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"Whoever has become used to feeling like a hermit, whoever sees with a cold gaze through all the social and comradely connections and notices the tiny threads which tie people together, threads so strong that a gust of air breaks them; whoever sees in addition that it is not the flame of genius which makes him a hermit, that flame from whose circle of light all things flee away, because it makes them appear so like a dance of death, so mad, so spindly, and so inane; whoever is, on the contrary, lonely because of a caprice of nature, because of a curiously brewed mixture of wishes, gifts, and endeavors of the will, he knows what an “incomprehensibly lofty marvel” a friend is; and if he is an idolater, he must first and foremost erect an altar to the “unknown god who created the friend”."

— Friedrich Nietzsche 

(Source: silencemadenietzschecry)

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""Know thyself" is the entire field of knowledge. Only when the human being has finally attained knowledge of all things will he have known himself. For things are merely the boundaries of the human being."

— Friedrich Nietzsche 

(Source: silencemadenietzschecry, via johnpeponis25)

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"There are creators in politics, and creative movements, that are poised for a moment in history. Hitler, on the contrary, lacked to a singular degree any Nietzschean element. Hitler is not Zarathoustra. Nor is Trujillo. They represented what Nietzsche calls “the monkey of Zarathoustra.” As Nietzsche said, if one wants to be “a master,” it is not enough to come to power. More often than not it is the “slaves” who come to power, and who keep it, and who remain slaves while they keep it.
The masters according to Nietzsche are the untimely, those who create, who destroy in order to create, not to preserve. Nietzsche says that under the huge earth-shattering events are tiny silent events, which he likens to the creation of new worlds: there once again you see the presence of the poetic under the historical. In France, for instance, there are no earth-shattering events right now. They are far away, and horrible, in Vietnam. But we still have tiny imperceptible events, which maybe announce an exodus from today’s desert. Maybe the return to Nietzsche is one of those “tiny events” and already a reinterpretation of the world."

— Gilles Deleuze, in an interview with Guy Dumur, from Le Nouvel Observateur, April 5, 1967, pp. 40-41.

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"Foucault insists on the importance of the techniques of interpretation. It’s possible that in the actual idea of interpretation is something which goes beyond the dialectical opposition between “knowing” and “transforming” the world. Freud is the great interpreter, so is Nietzsche, but in a different way. Nietzsche’s idea is that things and actions are already interpretations. So to interpret is to interpret interpretations, and thus to change things, “to change life.” What is clear for Nietzsche is that society cannot be an ultimate authority. The ultimate authority is creation, it is art: or rather, art represents the absence and the impossibility of an ultimate authority. From the very beginning of his work, Nietzsche posits that there exist ends “just a little higher” than those of the State, than those of society. He inserts his entire corpus in a dimension which is neither historical, even understood dialectically, nor eternal. What he calls this new dimension which operates both in time and against time is the untimely. It is in this that life as interpretation finds its source. Maybe the reason for the “return to Nietzsche” is a rediscovery of the untimely, that dimension which is distinct both from classical philosophy in its “timeless” enterprise and from dialectical philosophy in its understanding of history: a singular element of upheaval."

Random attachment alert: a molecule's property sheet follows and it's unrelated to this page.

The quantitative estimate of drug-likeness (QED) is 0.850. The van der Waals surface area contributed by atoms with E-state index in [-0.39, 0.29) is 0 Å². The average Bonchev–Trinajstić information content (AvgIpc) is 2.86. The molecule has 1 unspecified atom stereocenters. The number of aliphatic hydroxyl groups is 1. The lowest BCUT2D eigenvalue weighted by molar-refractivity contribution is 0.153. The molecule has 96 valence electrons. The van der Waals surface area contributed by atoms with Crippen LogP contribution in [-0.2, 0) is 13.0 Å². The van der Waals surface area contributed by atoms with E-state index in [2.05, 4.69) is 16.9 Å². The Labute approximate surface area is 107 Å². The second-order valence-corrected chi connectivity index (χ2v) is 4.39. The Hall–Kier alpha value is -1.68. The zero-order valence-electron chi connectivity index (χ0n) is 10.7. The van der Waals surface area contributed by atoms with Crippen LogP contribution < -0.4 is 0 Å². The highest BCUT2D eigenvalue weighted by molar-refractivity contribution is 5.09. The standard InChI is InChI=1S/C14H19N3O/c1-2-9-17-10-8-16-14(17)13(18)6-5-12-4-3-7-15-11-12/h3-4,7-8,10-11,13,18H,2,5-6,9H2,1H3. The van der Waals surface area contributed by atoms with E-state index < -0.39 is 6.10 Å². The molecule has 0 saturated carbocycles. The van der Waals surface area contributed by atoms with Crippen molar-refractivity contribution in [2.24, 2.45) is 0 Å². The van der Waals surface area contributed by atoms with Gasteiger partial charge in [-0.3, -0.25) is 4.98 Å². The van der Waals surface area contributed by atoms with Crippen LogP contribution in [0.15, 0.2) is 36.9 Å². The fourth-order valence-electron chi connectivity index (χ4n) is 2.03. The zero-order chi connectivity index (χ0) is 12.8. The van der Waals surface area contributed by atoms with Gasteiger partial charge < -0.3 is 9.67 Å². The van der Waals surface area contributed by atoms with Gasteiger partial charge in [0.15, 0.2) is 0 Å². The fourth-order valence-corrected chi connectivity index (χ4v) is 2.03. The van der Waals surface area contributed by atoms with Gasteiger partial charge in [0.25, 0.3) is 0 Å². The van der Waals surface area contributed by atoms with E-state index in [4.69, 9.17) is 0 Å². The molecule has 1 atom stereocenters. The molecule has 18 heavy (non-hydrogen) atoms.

— Gilles Deleuze, in an interview with Guy Dumur, from Le Nouvel Observateur, April 5, 1967, pp. 40-41.

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"Indeed, every instance of taking a thing profoundly and fundamentally, is a violation, an intentional injuring of the fundamental will of the spirit, which instinctively aims at appearance and superficiality - in all desire for knowledge there is already a drop of cruelty."

— Friedrich Nietzsche, Beyond Good and Evil

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"Whoever is ringed by the flame of jealousy in the end will turn his poisonous stinger upon himself, like the scorpion."